How certified biodegradable plastics contribute to Circular Economy
BASF has been researching biodegradable and bio-based polymers for more than 30 years. The continuous development of these high-quality and high-performance materials takes place in close cooperation with customers, research institutes and local authorities. The focus always lies on the best environmental performance, no matter if the product is manufactured from fossil or renewable resources. For each individual application, environmental safety, cost efficiency and the social consequences have to be examined for a product’s entire life cycle in order to find the most suitable material for the right application with the greatest benefit for society. It should also be checked to what extent the biodegradability offers an added value.
Bioplastics do not substitute conventional plastics but complement them as special materials which offer new properties and application possibilities. They are, for example, the optimal solution for organic waste bags, compostable fruit and vegetable bags, compostable food packaging or agricultural mulch films. Correctly employed, biopolymers can contribute to reducing food waste, returning nutrients to the soil by means of greater volumes of compost generated and to avoiding the accumulation of plastics in the soil.
Thus bioplastics can make an important contribution to Circular Economy which has the aims to use products in the best way possible across the entire value chain, to keep them in usage for as long as possible and to recover them at the end of their service life.
Two different product groups fall under the term “bioplastics”: “biobased” plastics and “compostable” plastics.
Bio-based plastics are partly or entirely made of renewable raw materials. Polylactic acid (PLA), polyhydroxyalkanoate (PHA), starches, cellulose, chitin and gelatin for example, belong to this group. Bio-based plastics can be biodegradable – but they are not always. Among the bio-based but not biodegradable plastics are biopolyethylene, natural fiber plastics and composites of wood and plastic.
Biodegradable and compostable plastics can be biodegraded by microorganisms. Special bacteria give off enzymes which break down the material’s flexible polymer chains into small parts. These are then digested by the bacteria together with other organic material such as organic waste. Water, carbon dioxide and biomass remain. Compostable polymers can, but need not be produced from renewable raw materials. They can also be based on crude oil. The biodegradability does not depend on the raw material, it depends entirely on the chemical structure of the polymer.
The term „biodegradable“ is often used without clearly stating its meaning. It is important to always mention the environmental conditions where the biodegradation happens and how it takes place. Biological degradation depends on natural microorganisms. That is why any statement on the biodegradability can only be given for the respective environmental surrounding, which can be e.g. an industrial composting facility, a home-compost heap or agricultural soil. General statements on the environmental degradability cannot be regarded as reliable. The proof of the complete biological degradability is verified by independent certificates based on approved standards.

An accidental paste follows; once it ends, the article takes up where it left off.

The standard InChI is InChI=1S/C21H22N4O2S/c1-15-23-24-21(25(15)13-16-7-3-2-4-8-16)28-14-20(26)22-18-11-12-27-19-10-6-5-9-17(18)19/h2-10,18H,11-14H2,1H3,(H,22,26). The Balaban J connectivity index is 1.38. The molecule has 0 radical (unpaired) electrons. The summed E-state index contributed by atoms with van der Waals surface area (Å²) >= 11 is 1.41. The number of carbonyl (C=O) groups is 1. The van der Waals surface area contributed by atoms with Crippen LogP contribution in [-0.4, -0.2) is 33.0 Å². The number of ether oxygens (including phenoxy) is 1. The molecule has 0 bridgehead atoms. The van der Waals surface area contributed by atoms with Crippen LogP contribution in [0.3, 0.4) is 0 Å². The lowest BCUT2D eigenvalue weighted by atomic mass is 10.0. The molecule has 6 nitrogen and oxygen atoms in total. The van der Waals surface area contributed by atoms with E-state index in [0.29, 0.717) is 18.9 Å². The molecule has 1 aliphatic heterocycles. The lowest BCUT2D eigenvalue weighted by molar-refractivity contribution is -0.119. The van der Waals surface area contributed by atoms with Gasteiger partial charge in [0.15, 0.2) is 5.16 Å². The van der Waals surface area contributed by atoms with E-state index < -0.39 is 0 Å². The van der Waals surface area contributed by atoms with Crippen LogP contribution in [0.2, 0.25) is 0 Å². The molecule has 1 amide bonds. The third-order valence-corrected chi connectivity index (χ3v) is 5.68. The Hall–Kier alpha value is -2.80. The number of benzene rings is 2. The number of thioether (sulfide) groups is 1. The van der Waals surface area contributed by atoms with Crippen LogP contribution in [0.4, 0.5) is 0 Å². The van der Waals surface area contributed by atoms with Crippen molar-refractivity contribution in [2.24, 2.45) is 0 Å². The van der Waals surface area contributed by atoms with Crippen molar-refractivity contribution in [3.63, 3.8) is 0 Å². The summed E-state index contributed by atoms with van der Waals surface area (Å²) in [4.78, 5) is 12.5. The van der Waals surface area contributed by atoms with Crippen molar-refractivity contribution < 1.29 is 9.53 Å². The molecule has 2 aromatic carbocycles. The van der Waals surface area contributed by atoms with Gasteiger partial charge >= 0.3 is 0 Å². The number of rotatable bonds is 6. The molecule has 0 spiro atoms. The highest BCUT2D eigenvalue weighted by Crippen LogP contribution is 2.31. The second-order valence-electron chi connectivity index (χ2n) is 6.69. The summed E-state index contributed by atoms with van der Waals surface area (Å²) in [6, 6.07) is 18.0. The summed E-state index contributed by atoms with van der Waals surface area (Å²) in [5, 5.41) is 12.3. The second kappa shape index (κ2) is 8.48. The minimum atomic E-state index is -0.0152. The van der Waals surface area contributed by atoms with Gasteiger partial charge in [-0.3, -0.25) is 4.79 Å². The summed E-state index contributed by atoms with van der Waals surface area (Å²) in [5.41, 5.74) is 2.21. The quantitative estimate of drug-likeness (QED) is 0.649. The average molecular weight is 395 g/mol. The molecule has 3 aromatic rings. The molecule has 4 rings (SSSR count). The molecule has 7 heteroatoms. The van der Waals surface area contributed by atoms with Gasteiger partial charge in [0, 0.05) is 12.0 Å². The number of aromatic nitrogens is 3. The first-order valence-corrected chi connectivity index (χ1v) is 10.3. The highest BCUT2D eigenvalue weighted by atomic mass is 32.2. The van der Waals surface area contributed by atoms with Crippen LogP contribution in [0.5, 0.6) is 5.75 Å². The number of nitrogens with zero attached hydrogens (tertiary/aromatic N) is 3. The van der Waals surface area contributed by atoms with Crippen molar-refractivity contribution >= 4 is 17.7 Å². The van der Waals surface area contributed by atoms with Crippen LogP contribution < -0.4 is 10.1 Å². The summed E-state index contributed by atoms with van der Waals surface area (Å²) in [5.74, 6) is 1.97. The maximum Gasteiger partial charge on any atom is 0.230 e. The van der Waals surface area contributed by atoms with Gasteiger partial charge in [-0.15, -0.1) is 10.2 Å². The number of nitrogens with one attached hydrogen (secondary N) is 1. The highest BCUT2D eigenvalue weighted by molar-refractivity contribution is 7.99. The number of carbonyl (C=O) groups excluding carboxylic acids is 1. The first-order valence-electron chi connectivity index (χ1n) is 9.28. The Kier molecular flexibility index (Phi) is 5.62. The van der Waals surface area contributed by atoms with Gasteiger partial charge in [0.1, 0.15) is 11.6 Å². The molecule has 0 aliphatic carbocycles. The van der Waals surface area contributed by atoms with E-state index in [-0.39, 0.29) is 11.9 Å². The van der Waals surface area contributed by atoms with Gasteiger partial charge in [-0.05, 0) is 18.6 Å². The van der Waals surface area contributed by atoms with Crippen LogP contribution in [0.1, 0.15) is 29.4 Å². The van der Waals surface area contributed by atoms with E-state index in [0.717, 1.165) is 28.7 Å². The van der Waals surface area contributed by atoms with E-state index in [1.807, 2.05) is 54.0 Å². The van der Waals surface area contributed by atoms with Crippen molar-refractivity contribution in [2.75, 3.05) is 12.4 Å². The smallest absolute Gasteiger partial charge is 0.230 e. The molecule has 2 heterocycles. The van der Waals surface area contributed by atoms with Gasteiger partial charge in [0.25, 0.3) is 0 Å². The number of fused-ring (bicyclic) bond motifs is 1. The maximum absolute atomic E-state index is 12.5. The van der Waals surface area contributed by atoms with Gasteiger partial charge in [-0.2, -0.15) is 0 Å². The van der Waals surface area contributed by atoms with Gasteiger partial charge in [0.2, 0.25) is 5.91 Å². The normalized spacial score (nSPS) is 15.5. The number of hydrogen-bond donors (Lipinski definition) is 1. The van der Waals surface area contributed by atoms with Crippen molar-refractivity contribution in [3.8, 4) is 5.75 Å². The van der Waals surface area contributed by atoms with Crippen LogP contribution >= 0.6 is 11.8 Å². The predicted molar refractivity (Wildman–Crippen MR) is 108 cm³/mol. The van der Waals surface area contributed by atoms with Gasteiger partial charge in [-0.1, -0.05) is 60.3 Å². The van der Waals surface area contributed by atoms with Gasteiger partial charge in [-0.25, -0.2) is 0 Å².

In different countries, there are special certification methods which independent institutes use to test biopolymers according to their biological degradability, chemical safety and eco-toxicity. Only when a material meets the clearly defined test criteria in standardized test conditions may it be marked e.g. as compostable or biodegradable in the soil.
EU: DIN EN 13432
USA: ASTM 6400
Japan: Green PLA
Australia: AS 4736
At the press conference in Dusseldorf, Katharina Schlegel from Global Market Development Biopolymers shows how ecovio® contributes to closing the nutrient cycle towards a circular economy.
BASF at K 2019:
Thin polyethylene (PE) mulch films are used by farmers in many countries to increase crop yield. However, after harvesting it is often impossible for farmers to collect these films completely, especially when they are only a few micrometers thin. PE residues therefore find their way into the soil and accumulate there, since they do not break down. Now a study from ETH Zürich, Switzerland, has shown for the first time that soil microbes can use films made from the plastic polybutylene adipate terephthalate (PBAT) as food. The microorganisms use the carbon from the polymer both to generate energy and to form biomass. This means that PBAT biologically degrades in the soil and does not remain there as microplastic as PE does.
For which applications is the use of biodegradable polymers sensible and truly sustainable? Industry, consumers and politicians are confronted with this question more and more frequently. BASF has competent experts that can support in eco-efficiency and life cycle analyses with in-depth knowledge. By comparing the ecological foot print of various product alternatives, it can be examined which product offers which kinds of environmental advantages.